Breton, a commissioner with significant influence, has seen his responsibilities expand to encompass digital policy in recent months. He is recognized in the EU as a representative of France’s economically interventionist approach, advocating for more flexibility in subsidy regulations and advocating for taking on the U.S. and China in trade disputes.

According to multiple French officials who spoke with POLITICO, Paris is supportive of a potential reelection for von der Leyen. A photograph taken by Kenzo Tribouillard/AFP and shared by the pool accompanies the article.

Last week, he appeared on a popular French TV program called “Quotidien” and grinned widely during a segment discussing his alleged desire to run for president.

If Breton were to be the top candidate for the French Renaissance party in the upcoming election, his significant influence in politics would make him a logical option for Spitzenkandidat for Renew.

There has been much talk that Breton has his sights on the highest position in the EU for several months now, as he has not explicitly denied it. In a recent interview with POLITICO, the French official even made a playful comment about potentially being a backup choice for Commission president in the future.

Over the past weekend, Breton refuted claims that he was being considered to participate in the European elections. During an interview on French television LCI, he stated, “Have I received any calls? No. Have I been invited to be the lead candidate for the [Renew party] in the European elections? No.”

However, just because he wasn’t directly asked doesn’t necessarily mean he would refuse the task. There is increasing speculation in France that Macron may support him.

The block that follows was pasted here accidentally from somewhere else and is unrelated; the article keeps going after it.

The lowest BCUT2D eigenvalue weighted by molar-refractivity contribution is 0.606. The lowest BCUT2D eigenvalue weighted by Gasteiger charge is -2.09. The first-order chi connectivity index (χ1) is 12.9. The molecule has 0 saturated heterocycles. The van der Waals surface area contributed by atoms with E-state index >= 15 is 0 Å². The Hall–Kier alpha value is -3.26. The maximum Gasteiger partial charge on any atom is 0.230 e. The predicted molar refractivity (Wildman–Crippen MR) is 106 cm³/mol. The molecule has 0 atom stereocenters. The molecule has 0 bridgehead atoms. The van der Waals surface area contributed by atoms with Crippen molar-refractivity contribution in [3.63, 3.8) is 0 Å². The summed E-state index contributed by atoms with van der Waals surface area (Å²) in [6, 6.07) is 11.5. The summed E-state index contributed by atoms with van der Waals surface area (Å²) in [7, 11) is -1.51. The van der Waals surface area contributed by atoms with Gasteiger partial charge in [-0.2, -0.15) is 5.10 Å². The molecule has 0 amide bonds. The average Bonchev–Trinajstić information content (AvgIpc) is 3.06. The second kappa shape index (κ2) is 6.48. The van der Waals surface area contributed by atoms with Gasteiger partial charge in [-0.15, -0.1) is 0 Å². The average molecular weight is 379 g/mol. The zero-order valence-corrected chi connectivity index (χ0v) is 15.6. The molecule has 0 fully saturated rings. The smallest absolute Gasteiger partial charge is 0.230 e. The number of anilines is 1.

According to an advisor to Macron, Breton has been a strong advocate for vaccines during the COVID pandemic and is a vocal supporter of electric cars for a more environmentally friendly world. He is seen as a representation of Europe’s efforts to improve the daily lives of its citizens.

According to several French officials interviewed by POLITICO, while Breton may align more closely with Macron’s beliefs, Paris also supports the possibility of von der Leyen being re-elected for a second term.

Other potential candidates for the lead position in the EU elections in France include Stéphane Séjourné, the leader of the liberal Renew Europe bloc in the European Parliament, among others.

A French diplomat raised uncertainty about whether Breton’s participation in the upcoming EU election would benefit his potential bid to lead the Commission. This is due to the unlikelihood of Macron’s Renew party gaining enough seats to have a significant influence.

Several French officials have stated that the French president, known for making last-minute choices on important appointments, has not yet decided on who he will support for the role of Commission president.

Ultimately, the outcome may hinge on Macron’s individual decision, in addition to the typical behind-the-scenes negotiations that are common in Brussels. It is difficult to predict the eventual victor at this stage.

Reporting was contributed by Laura Kayali, Nicholas Vinocur, and Pauline de Saint Remy.